Farrier: And I don’t think that anybody should say that their fellow voter can speak for them. And it’s often the case that the people who do participate are actually very different from the people who don’t. And they are not representing each other whatsoever. That would be a tragedy for people to take that lesson from this election.
Price: The tragedy being the belief that their vote doesn’t count. Many disgruntled Democrats point to the fact that Clinton won the popular vote, but still lost the election. They believe we should adopt a straight popular vote. Similar arguments are made by Republicans living in a blue state like California or Illinois, because in the Electoral College all the votes in their states in the last several elections have gone to Democrats. Is the Electoral College to blame?
Canon: I’ve never been a fan of the Electoral College. I have been for 20 years in my classes when I talk about this in my American politics classes I’ve been advocating getting rid of the Electoral College for decades. And so, yeah, I think it’s not a good way to elect our President, that as many flaws and the biggest one being that the popular vote winner loses with some frequency, and that doesn’t seem like a good way to translate peoples’ preferences into electing probably the most important democratically elected person in the world.
Price: Canon says the Electoral College was created by founding fathers like Alexander Hamilton and James Madison, because they didn’t trust the voters and feared populism.
Farrier: They were very fearful of what we sometimes call majority rule, which is on the one hand a legitimate second choice if we don’t have a unanimous vote. So when we think about living in a self-governing community, unanimity would be lovely if everybody agreed, but that’s next to impossible. So the next opportunity would be to have a majority. It could be a simple majority or a super majority, but the concept there was that people would have direct connections and therefore direct power over their communities. A simple majority would be 50 percent plus one of any community. A super majority would be a higher fraction, so for example, the Constitution has five different places where super majorities are required. An example would be to override a presidential veto, two-thirds of both the House and Senate are necessary to begin the amendment process to send an amendment proposal to the states the House and Senate also need to vote by two-thirds each. Just the Senate is required for two-thirds for ratifying a treaty and there are a few other examples.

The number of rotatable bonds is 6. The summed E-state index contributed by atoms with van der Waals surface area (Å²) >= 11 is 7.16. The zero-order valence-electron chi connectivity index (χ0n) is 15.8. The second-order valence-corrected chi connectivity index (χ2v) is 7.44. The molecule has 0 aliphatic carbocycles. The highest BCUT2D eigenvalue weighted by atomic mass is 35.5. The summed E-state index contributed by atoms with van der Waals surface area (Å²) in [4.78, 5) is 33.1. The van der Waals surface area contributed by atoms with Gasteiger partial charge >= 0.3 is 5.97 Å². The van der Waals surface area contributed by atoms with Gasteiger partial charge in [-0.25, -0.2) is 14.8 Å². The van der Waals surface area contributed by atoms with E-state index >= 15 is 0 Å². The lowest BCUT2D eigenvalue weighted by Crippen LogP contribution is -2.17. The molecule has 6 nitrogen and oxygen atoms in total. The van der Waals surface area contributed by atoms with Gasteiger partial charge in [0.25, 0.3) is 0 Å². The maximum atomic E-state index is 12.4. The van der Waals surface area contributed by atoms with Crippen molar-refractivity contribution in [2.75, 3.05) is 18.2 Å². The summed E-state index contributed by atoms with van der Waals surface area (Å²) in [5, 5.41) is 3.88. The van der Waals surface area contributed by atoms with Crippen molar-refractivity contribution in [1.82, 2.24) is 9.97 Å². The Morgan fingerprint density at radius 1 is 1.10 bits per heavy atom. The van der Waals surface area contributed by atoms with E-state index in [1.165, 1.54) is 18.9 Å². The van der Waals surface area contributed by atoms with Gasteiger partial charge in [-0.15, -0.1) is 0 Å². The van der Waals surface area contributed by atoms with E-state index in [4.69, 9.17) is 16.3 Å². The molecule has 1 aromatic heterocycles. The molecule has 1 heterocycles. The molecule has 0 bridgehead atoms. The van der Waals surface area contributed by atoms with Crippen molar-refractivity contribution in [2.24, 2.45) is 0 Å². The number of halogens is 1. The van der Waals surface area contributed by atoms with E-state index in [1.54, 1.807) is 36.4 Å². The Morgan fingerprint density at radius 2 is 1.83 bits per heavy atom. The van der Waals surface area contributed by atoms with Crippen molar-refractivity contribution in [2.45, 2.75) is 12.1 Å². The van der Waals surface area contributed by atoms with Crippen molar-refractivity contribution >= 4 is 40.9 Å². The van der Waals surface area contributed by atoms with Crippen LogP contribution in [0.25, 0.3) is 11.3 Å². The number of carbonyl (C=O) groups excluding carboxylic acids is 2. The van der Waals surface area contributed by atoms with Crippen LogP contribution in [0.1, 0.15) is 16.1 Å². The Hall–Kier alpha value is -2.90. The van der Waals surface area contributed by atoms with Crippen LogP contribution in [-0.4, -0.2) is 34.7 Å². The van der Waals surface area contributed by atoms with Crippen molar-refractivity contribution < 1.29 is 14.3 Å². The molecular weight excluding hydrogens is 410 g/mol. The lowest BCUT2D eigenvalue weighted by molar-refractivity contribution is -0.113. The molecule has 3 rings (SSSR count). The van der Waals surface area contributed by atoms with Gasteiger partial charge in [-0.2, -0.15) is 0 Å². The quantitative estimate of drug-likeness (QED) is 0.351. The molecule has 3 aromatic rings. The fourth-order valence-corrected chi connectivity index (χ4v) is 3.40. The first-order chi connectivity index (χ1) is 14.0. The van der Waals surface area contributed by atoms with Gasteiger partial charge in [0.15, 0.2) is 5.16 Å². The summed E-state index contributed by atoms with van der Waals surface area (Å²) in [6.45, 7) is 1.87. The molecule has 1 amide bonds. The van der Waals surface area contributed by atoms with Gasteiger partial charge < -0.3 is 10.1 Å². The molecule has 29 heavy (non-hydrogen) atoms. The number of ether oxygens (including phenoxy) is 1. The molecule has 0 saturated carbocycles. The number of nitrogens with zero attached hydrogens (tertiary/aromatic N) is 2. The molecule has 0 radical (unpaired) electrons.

Price: Like, for instance, changing the Electoral College system to a straight popular vote. Farrier says a straight popular vote would be easy to administer and get an accurate count. But politically?